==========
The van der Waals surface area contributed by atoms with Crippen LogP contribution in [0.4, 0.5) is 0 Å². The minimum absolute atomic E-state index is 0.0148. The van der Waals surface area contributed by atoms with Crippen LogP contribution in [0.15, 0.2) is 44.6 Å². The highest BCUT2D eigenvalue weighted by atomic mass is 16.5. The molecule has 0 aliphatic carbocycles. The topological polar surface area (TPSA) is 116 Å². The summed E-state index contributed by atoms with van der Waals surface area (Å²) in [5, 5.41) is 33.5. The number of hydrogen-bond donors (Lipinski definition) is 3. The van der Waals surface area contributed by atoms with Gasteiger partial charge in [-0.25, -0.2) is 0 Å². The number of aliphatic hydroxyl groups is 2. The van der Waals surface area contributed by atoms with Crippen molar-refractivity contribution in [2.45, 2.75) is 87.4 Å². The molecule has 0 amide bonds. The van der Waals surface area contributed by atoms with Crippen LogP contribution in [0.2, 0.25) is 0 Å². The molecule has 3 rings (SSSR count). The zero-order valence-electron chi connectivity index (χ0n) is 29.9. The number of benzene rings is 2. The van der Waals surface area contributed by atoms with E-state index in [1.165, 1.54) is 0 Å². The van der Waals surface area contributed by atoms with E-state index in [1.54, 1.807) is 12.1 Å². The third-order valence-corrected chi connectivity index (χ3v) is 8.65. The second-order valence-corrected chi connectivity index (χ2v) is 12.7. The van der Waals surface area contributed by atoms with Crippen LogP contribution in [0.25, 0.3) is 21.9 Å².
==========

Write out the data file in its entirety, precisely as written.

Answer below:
The van der Waals surface area contributed by atoms with Crippen LogP contribution in [0.4, 0.5) is 0 Å². The minimum absolute atomic E-state index is 0.0148. The van der Waals surface area contributed by atoms with Crippen LogP contribution in [0.15, 0.2) is 44.6 Å². The highest BCUT2D eigenvalue weighted by atomic mass is 16.5. The molecule has 0 aliphatic carbocycles. The topological polar surface area (TPSA) is 116 Å². The summed E-state index contributed by atoms with van der Waals surface area (Å²) in [5, 5.41) is 33.5. The number of hydrogen-bond donors (Lipinski definition) is 3. The van der Waals surface area contributed by atoms with Gasteiger partial charge in [-0.25, -0.2) is 0 Å². The number of aliphatic hydroxyl groups is 2. The van der Waals surface area contributed by atoms with Crippen molar-refractivity contribution in [2.45, 2.75) is 87.4 Å². The molecule has 0 amide bonds. The van der Waals surface area contributed by atoms with Crippen LogP contribution in [0.2, 0.25) is 0 Å². The molecule has 3 rings (SSSR count). The zero-order valence-electron chi connectivity index (χ0n) is 29.9. The number of benzene rings is 2. The van der Waals surface area contributed by atoms with E-state index in [1.165, 1.54) is 0 Å². The van der Waals surface area contributed by atoms with E-state index in [1.54, 1.807) is 12.1 Å². The third-order valence-corrected chi connectivity index (χ3v) is 8.65. The second-order valence-corrected chi connectivity index (χ2v) is 12.7. The van der Waals surface area contributed by atoms with Crippen LogP contribution in [0.25, 0.3) is 21.9 Å².